A sense of entitlement

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A sense of entitlement

I am not sure whether to laugh, cry or shake my head when I read some of the financial questions put to George Cochrane.

A couple with close to $2 million in cash and super (plus goodness knows what their property is worth) have the gall to seek free advice on how best to game the taxation system and in the process flaunt their wealth (“Beware the traps when topping up your super”, Money, The Sunday Age, 23/10).

This is one of the most profound problems we face today with so much wealth in the pockets of Baby Boomers, of which I am one, and the resultant inequities in our society. One only has to look at the housing market as a prime example.

Sadly there are too many who believe they have an entitlement to take from the public purse as much as they can, and that the government owes them. This of course means that the government has less to support those who are really in need. My generation needs to wake up.
Peter Farrell, Point Lonsdale

It’s better to act early
Opposition Leader Peter Dutton decries bringing back Australian relatives of former Islamic State fighters to Australia (“First Australian IS relatives return”, The Age, 29/10).

He had the opportunity to bring these families home years ago and now after leaving them to rot within the camps calls caution to the nation. If he’d shown an iota of compassion we wouldn’t be looking at families that have suffered further years of horror and the impact that has had on their social, moral and psycho-social wellbeing.

A lesson for the future – take action early to minimise the impact.
Tom Stafford, Wheelers Hill

Grateful for my life
Excellent article by Kerri Sackville (“What doesn’t kill me makes me … oh, spare me”, Comment, 28/10), quoting Friedrich Nietzsche.

She makes the point that not all people who survive trauma become stronger. I experienced an emotional breakdown many years ago, and I have been left with feelings of anxiety. Sometimes I become panicky.

I have the support of a wonderful therapist and I now meditate and practise mindfulness. I have successfully worked for 30 years and to many I would seem very strong. However the trauma has left emotional scars, and while my world has opened up to include many strategies that support me, it has left me often feeling vulnerable.

I am grateful for my life and know that I would not be where I am today without the traumatic experience because it has taught me many lessons: to no longer be judgmental, to listen and hear people who are struggling with life and to show more compassion. Hopefully I have become a better human being.
Name withheld by request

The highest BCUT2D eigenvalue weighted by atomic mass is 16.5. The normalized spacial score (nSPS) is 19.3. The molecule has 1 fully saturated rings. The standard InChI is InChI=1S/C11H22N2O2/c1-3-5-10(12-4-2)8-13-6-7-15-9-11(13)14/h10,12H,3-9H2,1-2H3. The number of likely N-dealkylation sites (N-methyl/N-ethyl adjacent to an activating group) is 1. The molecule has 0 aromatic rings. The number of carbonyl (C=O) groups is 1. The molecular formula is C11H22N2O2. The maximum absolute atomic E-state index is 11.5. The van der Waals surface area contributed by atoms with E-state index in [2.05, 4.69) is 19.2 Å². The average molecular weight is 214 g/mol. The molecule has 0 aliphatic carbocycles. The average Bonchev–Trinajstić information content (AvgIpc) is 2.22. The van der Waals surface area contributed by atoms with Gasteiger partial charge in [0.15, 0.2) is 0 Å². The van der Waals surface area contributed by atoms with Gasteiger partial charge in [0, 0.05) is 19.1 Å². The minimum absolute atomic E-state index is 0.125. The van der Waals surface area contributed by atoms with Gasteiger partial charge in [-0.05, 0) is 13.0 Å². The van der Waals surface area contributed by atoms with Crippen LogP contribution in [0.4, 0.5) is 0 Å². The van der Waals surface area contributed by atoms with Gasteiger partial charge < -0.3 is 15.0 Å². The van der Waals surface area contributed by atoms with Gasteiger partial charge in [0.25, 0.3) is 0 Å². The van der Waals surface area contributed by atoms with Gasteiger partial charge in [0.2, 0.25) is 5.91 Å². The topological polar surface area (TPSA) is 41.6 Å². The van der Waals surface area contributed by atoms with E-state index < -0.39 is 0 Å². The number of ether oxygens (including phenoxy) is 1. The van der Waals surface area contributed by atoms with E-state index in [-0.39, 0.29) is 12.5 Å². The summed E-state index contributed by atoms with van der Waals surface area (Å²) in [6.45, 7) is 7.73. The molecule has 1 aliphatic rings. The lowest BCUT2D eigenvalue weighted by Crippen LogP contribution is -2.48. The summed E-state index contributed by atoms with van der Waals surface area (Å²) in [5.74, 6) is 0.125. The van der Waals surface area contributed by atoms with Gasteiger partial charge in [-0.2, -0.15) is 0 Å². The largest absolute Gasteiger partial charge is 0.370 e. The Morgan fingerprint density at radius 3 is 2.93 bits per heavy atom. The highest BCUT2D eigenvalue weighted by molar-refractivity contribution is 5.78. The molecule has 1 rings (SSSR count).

Boost the feed-in tariff
If electricity charges are to rise it seems only fair that those who are providing solar-generated power to the electricity companies receive a higher rate.

However I don’t expect this to happen as those companies can now enjoy a greater profit from the power we provide.
Stephen Dinham, Metung

It was always a bad idea
As a child playing Monopoly I wasn’t fazed by the unfamiliar London street names.

What baffled me was the idea that a private individual could own the waterworks and electricity supply.
At the age of eight I thought it a stupid idea. How right I was.
Michael Challinger, Nunawading

Who had his ear?
Federal Treasurer Jim Chalmers’ PhD in political science doesn’t make him an expert in economics and finance – the technical disciplines at the heart of a sound federal budget. Those competencies are the province of highly qualified public servants, employed as economists and financiers in the federal Treasury.

Public servants are duty bound to formulate and give fearless advice to ministers, aimed at “good government”, meaning optimising benefits for the nation. This contrasts with the sort of advice expected by ministers from political advisers, which is all about “good politics”, meaning maximising votes for the party. That was Chalmers’ role before being elected to parliament.

Hopefully, his thinking behind the budget reflected fearless advice from Treasury and put aside the partisan political considerations that dominated his former advisory role. I hope he didn’t instead listen to the urgings of people in that role now, or self-interested political colleagues. You have to wonder, though, what Treasury thought about him keeping the tax cuts for people on high incomes.
Lawrie Bradly, Surrey Hills

Everyone is biased
Your correspondent (“Give them the option”, Letters, 29/10) points out that there is no way of knowing or controlling what research trial jurors do during their home break.

The suggested remedy is a choice of judge-only trial, because it would “definitely guarantee impartiality”. Really? Judges are trained in matters of the law, but they are also people, with their own set of life experience, knowledge, opinions and biases.

A judge-only trial provides a unanimous verdict from a citizen sample of one instead of 12. Not even a random sample of 12 judges would guarantee an unbiased outcome.
Ralph Bohmer, St Kilda West

Treats available here
Thank you, Tamara Cavenett (“Why Halloween is good for child development”, online, The Age, 28/10).

I figure any occasion that encourages us to dress up, get to know our community and have a bit of fun is a good thing. Bah, humbug (or should that be whoo-oo-oo-oo?) to the naysayers. Treats available here.
Wendy Hinson, Wantirna

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